The “constantly varied” part of CrossFit is what keeps each of us on our toes. “Constantly varied” means the workouts will be different every day, calling upon different skill sets and muscle groups. It also helps keep away boredom. And for those of us who logged hours and hours in globo gyms, or trained as endurance athletes being put through the same routine day in and day out, “constantly varied” is a real blessing.
Nonetheless, there are times when even the most hardcore lovers of our sport experience some sort of stagnation. We become stuck. We have trouble motivating. We may even feel “burned out.” If you believe you’re falling in a rut, consider taking some steps to pull yourself out:
1. Change your schedule
Routine can be a necessity, and it can be comforting. We’re all for it. But if you’re dragging to class and no amount of caffeine or power food is helping, maybe you just need to mix it up! If you regularly attend the 8:00 a.m. class, try coming at 4:00 p.m. People give off energy in the gym: perhaps you need a new set of faces to “throw down with.”
2. Revise your goals
It’s important to set fitness goals. It’s critical to regularly evaluate those goals. If you’ve been working on double unders every day for a month then it’s likely you have them by now, but, if not, put down the rope. If your attempts to master muscle ups are proving to be more frustrating than fruitful, leave the rings. When you fail at handstand pushups, come off the wall. Practice may very well make perfect but mental fatigue can be every bit as damaging as physical. Take a little time off, go work on something else, and then return to your nemesis with renewed commitment.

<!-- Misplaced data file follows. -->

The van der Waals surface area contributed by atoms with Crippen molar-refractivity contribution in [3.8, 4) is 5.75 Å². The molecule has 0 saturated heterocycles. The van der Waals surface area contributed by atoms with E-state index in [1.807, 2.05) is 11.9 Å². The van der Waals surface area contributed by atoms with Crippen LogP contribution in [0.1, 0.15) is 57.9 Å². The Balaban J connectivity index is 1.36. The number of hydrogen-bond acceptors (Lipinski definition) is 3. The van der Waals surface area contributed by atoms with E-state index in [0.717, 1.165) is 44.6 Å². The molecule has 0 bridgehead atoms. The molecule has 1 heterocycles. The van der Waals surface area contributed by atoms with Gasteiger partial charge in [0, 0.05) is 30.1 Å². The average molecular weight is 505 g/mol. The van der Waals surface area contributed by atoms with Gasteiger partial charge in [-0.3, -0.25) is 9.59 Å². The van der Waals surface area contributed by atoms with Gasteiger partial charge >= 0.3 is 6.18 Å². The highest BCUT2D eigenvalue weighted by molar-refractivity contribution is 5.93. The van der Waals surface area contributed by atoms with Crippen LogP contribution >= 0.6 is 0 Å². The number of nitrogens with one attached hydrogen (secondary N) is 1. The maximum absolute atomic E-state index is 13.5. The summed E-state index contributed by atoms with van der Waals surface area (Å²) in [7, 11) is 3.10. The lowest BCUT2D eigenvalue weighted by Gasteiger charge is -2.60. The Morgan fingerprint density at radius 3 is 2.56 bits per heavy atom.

3. Relax the Rx
Finishing a workout “as prescribed” is an important milestone in a CrossFitter’s journey. It shows that you have gained a certain level of strength, speed, and/or agility. Just don’t be obsessed with having that Rx next to your name on the whiteboard. Instead, focus on technique. Take some of the weight off your bar and really work on the depth of your squats. And never mind about what other people are doing! That’s their business.
4. Take some days off
As shocking and impossible a concept this might be for some of you hardcore CrossFitters, not coming to the gym is an option. Go do something else: ride a bike, go for a hike, hit yoga or, yes, just rest. We’ll be right here waiting for you.
When faced with burn out, also take a good look at other areas such as diet, alcohol consumption, lack of sleep, or other life stressors. Are there other things in your life weighing you down? If so, address them. By making a few adjustments you may experience new found energy, new PRs, and maybe a new love for CrossFit.
Nutrition is the foundation of health and fitness. We believe that at least 80% of the effectiveness of any training program comes from what you put in your mouth each and every day- regardless of the intensity of the training. However, many people just do not know what to do when it comes to diet. They try many different fad diets looking for a quick fix or instant gratification and end up failing. The missing link for many is that they are focusing on a diet, instead of a lifestyle change. We do not believe in anything that is too restrictive or difficult to follow with modern day life. The change should be implemented gradually, so that it becomes part of your lifestyle.
In very broad terms we follow the advice of Greg Glassman, CrossFit’s founder,
Eat meat and vegetables, nuts and seeds, some fruit, little starch and no sugar. Keep intake to levels that will support exercise, but not excess body fat.